Homeless Hotspots features profiles of some of the people carrying wi-fi signals, along with a suggested fee to be paid for the service. Screenshot from http://homelesshotspots.org
We love to be connected. Thanks to wireless 3G networks, it's easier than ever to check email and Twitter, talk on the phone, pay your bills, watch videos and post pictures from virtually anywhere and at any time. But it's not fast enough—wireless internet is still the fastest way to get online with a mobile smartphone or tablet.
Recently at SxSW, a project called Homeless Hotspots sparked a heated debate online. A great post at NPR linked to the flurry of media about the project, such as quotable quotes like Wired declaring it "like something out of a satirical science-fiction dystopia."
The project had more prosaic goals, which was to update the analog practice of street newspapers as a source of revenue for those without homes:
Our hope is to create a modern version of this successful model, offering homeless individuals an opportunity to sell a digital service instead of a material commodity. SxSW Interactive attendees can pay what they like to access 4G networks carried by our homeless collaborators. This service is intended to deliver on the demand for better transit connectivity during the conference.
BBH Labs defended their project in a length blog post, emphasizing that the participants were compensated for their work. It's a thoughtful post worth reading.
I started thinking about Liam Young's Electronic Countermeasures project, which has been making the rounds on social media. Young's project reflected on the need for constant connection through a more robotic means. The video feels like a scene from Close Encounters of the Third Kind. But this time, our alien friends aren't delivering news from outer space: they're bringing us the Internet.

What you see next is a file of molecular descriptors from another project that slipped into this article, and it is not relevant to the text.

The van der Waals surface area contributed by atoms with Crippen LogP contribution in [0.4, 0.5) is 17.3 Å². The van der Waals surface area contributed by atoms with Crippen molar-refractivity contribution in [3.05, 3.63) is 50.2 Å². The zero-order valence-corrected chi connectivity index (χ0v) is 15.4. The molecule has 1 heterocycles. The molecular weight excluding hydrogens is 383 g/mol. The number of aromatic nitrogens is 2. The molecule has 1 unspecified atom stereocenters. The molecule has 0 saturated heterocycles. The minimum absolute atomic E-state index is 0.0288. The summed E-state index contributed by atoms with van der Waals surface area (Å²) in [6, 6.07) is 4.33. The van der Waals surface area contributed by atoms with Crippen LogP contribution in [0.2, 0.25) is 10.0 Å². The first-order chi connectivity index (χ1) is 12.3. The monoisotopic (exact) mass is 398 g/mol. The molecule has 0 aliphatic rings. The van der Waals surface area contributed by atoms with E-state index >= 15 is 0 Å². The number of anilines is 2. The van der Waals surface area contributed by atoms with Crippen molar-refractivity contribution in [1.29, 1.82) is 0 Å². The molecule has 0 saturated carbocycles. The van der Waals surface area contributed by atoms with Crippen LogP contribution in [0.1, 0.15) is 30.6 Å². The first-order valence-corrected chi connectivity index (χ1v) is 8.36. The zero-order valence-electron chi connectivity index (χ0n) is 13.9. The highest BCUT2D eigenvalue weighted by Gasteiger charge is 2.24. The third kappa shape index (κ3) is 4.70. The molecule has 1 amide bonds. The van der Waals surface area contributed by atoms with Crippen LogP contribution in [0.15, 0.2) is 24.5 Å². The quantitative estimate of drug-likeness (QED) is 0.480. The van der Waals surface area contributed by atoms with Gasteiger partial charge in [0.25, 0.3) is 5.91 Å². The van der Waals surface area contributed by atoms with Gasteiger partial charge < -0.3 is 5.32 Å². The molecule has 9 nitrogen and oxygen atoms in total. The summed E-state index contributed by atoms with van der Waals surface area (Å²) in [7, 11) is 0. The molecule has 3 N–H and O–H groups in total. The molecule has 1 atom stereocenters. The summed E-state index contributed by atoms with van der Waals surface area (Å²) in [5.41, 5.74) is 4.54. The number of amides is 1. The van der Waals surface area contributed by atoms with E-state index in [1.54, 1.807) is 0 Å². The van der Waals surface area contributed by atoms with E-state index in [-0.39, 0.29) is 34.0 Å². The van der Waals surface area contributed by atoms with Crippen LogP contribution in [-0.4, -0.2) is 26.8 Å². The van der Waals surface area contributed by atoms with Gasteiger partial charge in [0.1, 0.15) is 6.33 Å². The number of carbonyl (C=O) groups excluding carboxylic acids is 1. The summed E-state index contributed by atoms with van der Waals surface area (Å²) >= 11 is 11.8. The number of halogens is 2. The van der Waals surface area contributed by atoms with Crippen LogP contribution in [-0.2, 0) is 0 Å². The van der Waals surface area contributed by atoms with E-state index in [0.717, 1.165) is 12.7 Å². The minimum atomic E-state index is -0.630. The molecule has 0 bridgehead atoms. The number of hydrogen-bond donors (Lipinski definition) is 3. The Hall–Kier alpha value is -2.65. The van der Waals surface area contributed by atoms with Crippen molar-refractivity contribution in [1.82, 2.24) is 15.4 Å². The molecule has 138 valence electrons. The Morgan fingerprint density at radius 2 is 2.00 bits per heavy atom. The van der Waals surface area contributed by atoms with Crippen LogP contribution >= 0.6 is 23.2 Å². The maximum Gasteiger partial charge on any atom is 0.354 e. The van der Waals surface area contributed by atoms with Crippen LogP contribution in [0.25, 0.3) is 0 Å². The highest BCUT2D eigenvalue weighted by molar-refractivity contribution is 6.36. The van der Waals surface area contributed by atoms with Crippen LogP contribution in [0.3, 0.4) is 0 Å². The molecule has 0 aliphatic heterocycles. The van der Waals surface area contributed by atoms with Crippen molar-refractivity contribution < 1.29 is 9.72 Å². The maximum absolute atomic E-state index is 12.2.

In his video description, Young expands on the sci-fi nature of his work, which reimagines quadcopters as a pirate network of wi-fi routers that quickly disperse and reconfigure throughout cities:
We have built a flock of GPS enabled quadcopter drones from components that were originally intended for aerial reconnaissance and police surveillance to create this flying pirate file sharing network. The drones are autonomous and drift above the public spaces of the city as a balletic interactive aerial choreography. Part nomadic infrastructure and part robotic swarm we have rebuilt and programmed the drones to broadcast their own local wi-fi network as a form of aerial Napster. They swarm into formation, broadcasting their pirate network, and then disperse, escaping detection, only to reform elsewhere.
It's a stunning image, these magic Golden Snitches that we desperately try to catch with our phones.
I've written about Korea's ubiquitous connectivity before, but here it becomes relevant again. I remember climbing up to the top of Mt. Cheonggyesan in Seoul with friends. One friend pulled out his phone, and there it was: a wi-fi signal. In Seoul and throughout much of Korea, I found wi-fi routers installed on buses and trains, and access was everywhere, with different companies providing competing rates.
Here in the US, cities like West Hollywood and Philadelphia have long experimented with free, city-wide access, with mixed results. Other services, like Wi-Fi Finder, help you locate free wi-fi signals with your smartphone. And I remember when "hobo symbols" were repurposed to indicate the presence of wi-fi hotspots in the area, a practice known as warchalking.
And just last year, Obama announced an initiative to provide wireless access across the country. The five-year plan aims to cover 98% of the United States with a wi-fi signal, thus increasing much needed access especially to rural areas. He asked for at least $5 billion to be invested in rural infrastructure, but the plan is also expected to bring in nearly $10 billion in revenue. Free wi-fi certainly costs a lot.
Starbucks in the US now offers free, unlimited wifi to all patrons. Image via starbucks.com
When I check my email constantly, swiping my thumb up and down for a refresh of whatever social media app I have open, I'm accessing a broad 3G network. But wi-fi is still king when it comes to connectivity, and we're constantly looking for new ways to stay connected. In an age when even Starbucks now offers free wi-fi, it can be easy to forget that all this access comes at a price.
For providers, that means finding all kinds of ways to raise money for service and get the service out there. In the future, your nearest wireless access point might just come from a homeless person, or a flying robot, or maybe it will just be as simple as a router quietly installed on top of a mountain. But the access costs something, and the costs are covered somewhere.